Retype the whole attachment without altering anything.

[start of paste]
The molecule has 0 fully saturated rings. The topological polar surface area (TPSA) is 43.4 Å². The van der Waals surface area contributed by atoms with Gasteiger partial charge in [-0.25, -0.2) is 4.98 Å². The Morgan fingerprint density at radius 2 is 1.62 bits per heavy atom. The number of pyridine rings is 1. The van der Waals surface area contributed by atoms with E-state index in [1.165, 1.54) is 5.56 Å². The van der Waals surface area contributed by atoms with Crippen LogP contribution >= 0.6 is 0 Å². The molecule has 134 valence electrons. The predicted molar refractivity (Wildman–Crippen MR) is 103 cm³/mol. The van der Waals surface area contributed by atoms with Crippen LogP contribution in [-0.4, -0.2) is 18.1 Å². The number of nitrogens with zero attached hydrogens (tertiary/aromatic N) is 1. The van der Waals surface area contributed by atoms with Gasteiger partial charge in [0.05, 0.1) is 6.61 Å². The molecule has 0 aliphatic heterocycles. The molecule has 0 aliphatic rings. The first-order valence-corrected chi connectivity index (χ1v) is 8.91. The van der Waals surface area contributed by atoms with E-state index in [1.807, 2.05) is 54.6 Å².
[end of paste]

The molecule has 0 fully saturated rings. The topological polar surface area (TPSA) is 43.4 Å². The van der Waals surface area contributed by atoms with Gasteiger partial charge in [-0.25, -0.2) is 4.98 Å². The Morgan fingerprint density at radius 2 is 1.62 bits per heavy atom. The number of pyridine rings is 1. The van der Waals surface area contributed by atoms with E-state index in [1.165, 1.54) is 5.56 Å². The van der Waals surface area contributed by atoms with Crippen LogP contribution >= 0.6 is 0 Å². The molecule has 134 valence electrons. The predicted molar refractivity (Wildman–Crippen MR) is 103 cm³/mol. The van der Waals surface area contributed by atoms with Crippen LogP contribution in [-0.4, -0.2) is 18.1 Å². The number of nitrogens with zero attached hydrogens (tertiary/aromatic N) is 1. The van der Waals surface area contributed by atoms with Gasteiger partial charge in [0.05, 0.1) is 6.61 Å². The molecule has 0 aliphatic heterocycles. The molecule has 0 aliphatic rings. The first-order valence-corrected chi connectivity index (χ1v) is 8.91. The van der Waals surface area contributed by atoms with E-state index in [1.807, 2.05) is 54.6 Å².